FIG. 9 schematically shows another index application in accordance with the invention. In FIG. 9, the document 600 is equally divided into plural areas 810, 811, . . . , 834, . . . , etc. Each of the areas has plural indexes to have a respective index value, such as an index 6121 for area 810 and an index 6122 for area 811. The document 600 has two picture objects 620 and 621. The object 620 is on areas 810-812, 820-822 while the object 621 is on areas 813, 814, 823, 824, 833, 834. The optical reader system 300 can pre-store a lookup table for indexing areas 810-812, 820-822 to the object 620 and areas 813, 814, 823, 824, 833, 834 to the object 621.

The orientation of the aforementioned index 612 may be unaligned in printing or presents different in placing the document 600 leaning by a user. However, due to the inventive direction indication, the index 612 can be read accurately by the optical reader system 300 in any orientation, without finding an X-Y direction as required in the prior art for accurately determination on the index read.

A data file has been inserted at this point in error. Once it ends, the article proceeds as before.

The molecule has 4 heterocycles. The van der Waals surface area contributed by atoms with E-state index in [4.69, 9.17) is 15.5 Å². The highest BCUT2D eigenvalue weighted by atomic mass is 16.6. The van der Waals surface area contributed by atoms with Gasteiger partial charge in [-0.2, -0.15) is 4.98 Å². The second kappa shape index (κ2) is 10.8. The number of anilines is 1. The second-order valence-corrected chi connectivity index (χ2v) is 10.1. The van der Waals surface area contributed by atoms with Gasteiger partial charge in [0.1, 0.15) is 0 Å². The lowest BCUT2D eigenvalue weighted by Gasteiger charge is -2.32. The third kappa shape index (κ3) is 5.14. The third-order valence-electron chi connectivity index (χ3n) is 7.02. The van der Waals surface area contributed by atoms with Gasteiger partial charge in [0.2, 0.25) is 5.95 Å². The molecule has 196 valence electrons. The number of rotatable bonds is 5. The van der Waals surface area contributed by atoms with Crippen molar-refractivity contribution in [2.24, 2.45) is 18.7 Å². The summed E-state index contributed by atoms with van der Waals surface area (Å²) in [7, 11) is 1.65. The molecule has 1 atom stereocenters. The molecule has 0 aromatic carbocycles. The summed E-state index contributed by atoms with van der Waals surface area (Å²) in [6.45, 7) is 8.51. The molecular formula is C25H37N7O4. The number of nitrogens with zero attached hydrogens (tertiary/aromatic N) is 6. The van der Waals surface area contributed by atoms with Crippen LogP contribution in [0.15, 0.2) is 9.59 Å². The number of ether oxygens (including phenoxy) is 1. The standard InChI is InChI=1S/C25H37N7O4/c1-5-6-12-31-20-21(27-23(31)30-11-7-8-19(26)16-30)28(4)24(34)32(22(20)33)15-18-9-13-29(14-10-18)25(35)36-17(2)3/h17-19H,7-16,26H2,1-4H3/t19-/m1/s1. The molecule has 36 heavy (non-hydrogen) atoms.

As shown in FIG. 10, the document with indexes can be printed on an object, such as a can 101 and a jigsaw 102. The indexes with different indexing dots are printed on a surface of the can 101 and the jigsaw 102, and even the subdivisions of mountain and car pictures in the jigsaw 102 can be distinct in accordance with the inventive different indexes or indexing dots.

Although the present invention has been explained in relation to its preferred embodiment, it is to be understood that many other possible modifications and variations can be made without departing from the spirit and scope of the invention as hereinafter claimed.

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Classifications
U.S. Classification235/454
International ClassificationG06K7/10, G06K19/06
Cooperative ClassificationG06K19/06037
European ClassificationG06K19/06C3